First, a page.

Tropical cyclone Berguitta has passed the south-west of Mauritius and has now reached the Reunion Island. It oozed 40 kilometres from the coast of Suillac in a south-westerly direction at 10:00 GMT and has wreaked less havoc than expected. The country is yet to announce how much damage the tropical storm has caused in its path.
The Mauritius Meteorological Services saw it as a severe tropical cyclone and issued several periodical warnings and updates.
The severe weather disrupted the flight schedules of several airliners forcing cancellations for trips in and out of the country. South African Airways released a statement advising travellers about flight schedule changes.
“South African Airways (SAA) advises all customers that the adverse weather conditions as a result of the Cyclone Berguitta will affect the following flight schedules to and from Mauritius, Sir Seewoosagur Ramgoolam International Airport.”
The fights affected are 190, 191, 192 and 193 coming from Mauritius. All flights arrive or depart from Johannesburg. The airline will only assist SAA ticket holders with rebookings not later than 19 January for travels not later than 22 January and will not institute any price changes.
The disruption of travel arrangements into the country will affect its lively tourism industry that has recently recorded steady growth since 2009 with the 2016-2017 period growing by 7.89% amounting to almost 124-thousand new arrivals.
The country’s meteorological services issued warnings to the public advising them about precautions to take during the passage of the cyclone which approached at a speed of 15 km/h. The latest was issued at 13:00 GMT.
“The severe tropical storm Berguitta was centered at about 120 km to the southwest of Le Morne, that is, in latitude 21.3 degrees south and longitude 56.5 degrees east. Berguitta is now moving away at an accelerated speed of about 18 km/h in a south westerly direction. Since the associated active cloud bands have already crossed Mauritius in the afternoon and are now moving away, the risk of having gusts of the order of 120 km/h has considerably diminished,"
"Therefore, the cyclone warning class III has now been waived, and no cyclone warning is now in force in Mauritius. Weather in Mauritius will remain cloudy to overcast with intermittent rain which may be locally moderate in places. Wind will blow from the northern sector at about 35 km/h with gusts which may reach 90 km/h in places but weakening gradually. The public is advised to be very careful on the road due to strong cross winds. Sea will be very rough with swells of the order of 4 metres. The public is strictly advised not to go out at sea. Given the heavy rainfall during the last few days, there are still accumulation of water in certain areas. Rivers and other water courses remain swollen. Ventures in these risky places should be avoided," the update said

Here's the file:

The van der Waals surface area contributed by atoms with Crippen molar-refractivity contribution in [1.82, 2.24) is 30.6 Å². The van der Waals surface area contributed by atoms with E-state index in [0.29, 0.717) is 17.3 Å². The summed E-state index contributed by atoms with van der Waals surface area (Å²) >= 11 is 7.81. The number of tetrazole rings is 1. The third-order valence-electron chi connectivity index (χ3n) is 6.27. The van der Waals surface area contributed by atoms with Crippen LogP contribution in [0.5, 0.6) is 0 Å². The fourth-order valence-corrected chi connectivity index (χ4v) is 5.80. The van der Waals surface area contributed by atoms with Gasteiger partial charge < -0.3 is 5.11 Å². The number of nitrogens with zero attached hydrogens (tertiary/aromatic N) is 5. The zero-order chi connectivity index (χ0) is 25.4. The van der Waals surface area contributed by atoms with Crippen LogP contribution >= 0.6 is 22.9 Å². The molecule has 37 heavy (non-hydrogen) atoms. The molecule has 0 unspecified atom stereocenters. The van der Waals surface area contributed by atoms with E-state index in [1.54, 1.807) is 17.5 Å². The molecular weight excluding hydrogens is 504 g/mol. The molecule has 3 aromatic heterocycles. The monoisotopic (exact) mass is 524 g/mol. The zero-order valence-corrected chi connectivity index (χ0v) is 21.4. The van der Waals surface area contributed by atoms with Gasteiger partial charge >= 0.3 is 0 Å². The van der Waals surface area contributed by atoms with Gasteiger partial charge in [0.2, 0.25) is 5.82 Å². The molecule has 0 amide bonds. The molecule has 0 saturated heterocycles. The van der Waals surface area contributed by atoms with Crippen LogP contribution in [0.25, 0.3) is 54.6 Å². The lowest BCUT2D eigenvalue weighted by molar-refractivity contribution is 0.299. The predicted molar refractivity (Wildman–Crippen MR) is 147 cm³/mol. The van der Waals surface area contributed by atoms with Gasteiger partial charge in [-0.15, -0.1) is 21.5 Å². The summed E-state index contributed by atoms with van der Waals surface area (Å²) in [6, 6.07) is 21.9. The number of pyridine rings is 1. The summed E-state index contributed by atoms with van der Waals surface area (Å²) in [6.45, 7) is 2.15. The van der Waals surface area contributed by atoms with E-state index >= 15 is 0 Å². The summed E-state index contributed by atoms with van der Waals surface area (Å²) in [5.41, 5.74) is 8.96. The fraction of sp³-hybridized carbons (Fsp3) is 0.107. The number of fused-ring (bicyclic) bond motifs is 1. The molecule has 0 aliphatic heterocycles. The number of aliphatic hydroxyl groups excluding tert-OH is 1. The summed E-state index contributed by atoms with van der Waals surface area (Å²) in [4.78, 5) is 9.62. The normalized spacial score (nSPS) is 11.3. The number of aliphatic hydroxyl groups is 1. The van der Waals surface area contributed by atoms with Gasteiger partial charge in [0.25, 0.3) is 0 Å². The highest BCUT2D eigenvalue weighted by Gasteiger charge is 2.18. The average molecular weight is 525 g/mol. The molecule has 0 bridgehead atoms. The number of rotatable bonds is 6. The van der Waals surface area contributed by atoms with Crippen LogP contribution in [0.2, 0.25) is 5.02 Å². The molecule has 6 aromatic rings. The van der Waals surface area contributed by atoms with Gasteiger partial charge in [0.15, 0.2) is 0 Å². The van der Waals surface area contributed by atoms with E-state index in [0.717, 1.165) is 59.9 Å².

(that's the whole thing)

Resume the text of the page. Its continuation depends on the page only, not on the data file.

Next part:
Tropical storms are classed according to their severity and the amount of damage they are expected to wreak in their wake. This is based on their wind-speed using the Saffir-Simpson Hurricane Wind Scale.
Class 3 cyclones at wind speeds between 165 - 224 km/h are destructive and can wreak havoc to structures and cause power outages. Image weatherunderground.com
Some of the destruction can be seen on social media with fallen trees and powerlines showing the strength of the storm.
The tropical storm forced the Stock Exchange of Mauritius to stop trading owing to its categorisation as a class III cyclone. Through a statement issued on Tuesday 22 an announcement was made with additional information in a communique.
“Given Berguitta is approaching Mauritius starting today, 17/01/2018 and accordingly issuance of “Class 3” warning by the Mauritius Meteorological Services, the Stock Exchange of Mauritius shall be closed until warnings are lifted and there shall be no trading”.
Trading can will resume on Friday 18 since the cyclone warnings have been waived. In the event of another class III warning warning being issued after business resumes the stock exchange will have half an hour to stop trading.
The storm has already reached Reunion Islands causing flooding on the streets.
While class 1 cyclones cause some damage and class 2 causes extensive damage, at 165 - 224 km/h class 3 cyclones cause destruction and can damage roofs, sweep unstable structures and cause power outages.
Cyclone Enawo caused severe flooding and mudslides in March 2017 killing 80. Image: frayintermedia
The area south-east of the Indian Ocean is prone to adverse weather incidents. Last week Cyclone Ava tore through Madagascar on January 5-6 with officials citing 51 dead and about 54-thousand displaced people according to the country’s National Office of Risk and Disaster Management.
Last year Madagascar was a sore cite of devastation after Cyclone Enawo passed through the country killing 58.